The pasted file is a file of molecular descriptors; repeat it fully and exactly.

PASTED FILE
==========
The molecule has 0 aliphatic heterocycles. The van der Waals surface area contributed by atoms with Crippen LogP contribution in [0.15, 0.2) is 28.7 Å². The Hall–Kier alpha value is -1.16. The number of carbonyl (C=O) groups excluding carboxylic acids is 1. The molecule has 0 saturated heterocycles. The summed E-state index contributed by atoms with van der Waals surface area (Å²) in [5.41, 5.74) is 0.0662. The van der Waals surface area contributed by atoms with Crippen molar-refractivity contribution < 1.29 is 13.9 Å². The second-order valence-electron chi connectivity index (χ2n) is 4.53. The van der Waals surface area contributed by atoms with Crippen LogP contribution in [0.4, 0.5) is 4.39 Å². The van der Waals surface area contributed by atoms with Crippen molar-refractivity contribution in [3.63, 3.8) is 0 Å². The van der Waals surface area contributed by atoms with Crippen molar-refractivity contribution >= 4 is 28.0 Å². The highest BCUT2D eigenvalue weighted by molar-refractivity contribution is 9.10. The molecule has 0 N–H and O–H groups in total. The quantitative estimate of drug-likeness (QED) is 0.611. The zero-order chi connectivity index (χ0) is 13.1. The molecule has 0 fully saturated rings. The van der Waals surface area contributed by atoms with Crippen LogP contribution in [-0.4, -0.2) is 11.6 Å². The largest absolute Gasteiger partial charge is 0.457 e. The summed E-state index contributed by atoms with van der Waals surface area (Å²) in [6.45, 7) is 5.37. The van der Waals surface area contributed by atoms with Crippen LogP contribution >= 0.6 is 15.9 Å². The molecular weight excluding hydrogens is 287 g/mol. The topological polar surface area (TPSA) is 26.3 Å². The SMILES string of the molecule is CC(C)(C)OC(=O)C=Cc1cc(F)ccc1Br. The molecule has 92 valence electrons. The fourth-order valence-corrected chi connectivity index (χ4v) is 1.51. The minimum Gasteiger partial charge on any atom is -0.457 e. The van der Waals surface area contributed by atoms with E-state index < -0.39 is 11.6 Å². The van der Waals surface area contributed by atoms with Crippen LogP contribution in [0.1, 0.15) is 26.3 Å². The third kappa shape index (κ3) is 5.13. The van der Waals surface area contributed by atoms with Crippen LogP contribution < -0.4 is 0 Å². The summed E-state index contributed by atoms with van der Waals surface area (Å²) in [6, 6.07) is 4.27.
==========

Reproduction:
The molecule has 0 aliphatic heterocycles. The van der Waals surface area contributed by atoms with Crippen LogP contribution in [0.15, 0.2) is 28.7 Å². The Hall–Kier alpha value is -1.16. The number of carbonyl (C=O) groups excluding carboxylic acids is 1. The molecule has 0 saturated heterocycles. The summed E-state index contributed by atoms with van der Waals surface area (Å²) in [5.41, 5.74) is 0.0662. The van der Waals surface area contributed by atoms with Crippen molar-refractivity contribution < 1.29 is 13.9 Å². The second-order valence-electron chi connectivity index (χ2n) is 4.53. The van der Waals surface area contributed by atoms with Crippen LogP contribution in [0.4, 0.5) is 4.39 Å². The van der Waals surface area contributed by atoms with Crippen molar-refractivity contribution in [3.63, 3.8) is 0 Å². The van der Waals surface area contributed by atoms with Crippen molar-refractivity contribution >= 4 is 28.0 Å². The highest BCUT2D eigenvalue weighted by molar-refractivity contribution is 9.10. The molecule has 0 N–H and O–H groups in total. The quantitative estimate of drug-likeness (QED) is 0.611. The zero-order chi connectivity index (χ0) is 13.1. The molecule has 0 fully saturated rings. The van der Waals surface area contributed by atoms with Crippen LogP contribution in [-0.4, -0.2) is 11.6 Å². The largest absolute Gasteiger partial charge is 0.457 e. The summed E-state index contributed by atoms with van der Waals surface area (Å²) in [6.45, 7) is 5.37. The van der Waals surface area contributed by atoms with Crippen LogP contribution >= 0.6 is 15.9 Å². The molecular weight excluding hydrogens is 287 g/mol. The topological polar surface area (TPSA) is 26.3 Å². The SMILES string of the molecule is CC(C)(C)OC(=O)C=Cc1cc(F)ccc1Br. The molecule has 92 valence electrons. The fourth-order valence-corrected chi connectivity index (χ4v) is 1.51. The minimum Gasteiger partial charge on any atom is -0.457 e. The van der Waals surface area contributed by atoms with E-state index < -0.39 is 11.6 Å². The van der Waals surface area contributed by atoms with Crippen LogP contribution in [0.1, 0.15) is 26.3 Å². The third kappa shape index (κ3) is 5.13. The van der Waals surface area contributed by atoms with Crippen LogP contribution < -0.4 is 0 Å². The summed E-state index contributed by atoms with van der Waals surface area (Å²) in [6, 6.07) is 4.27.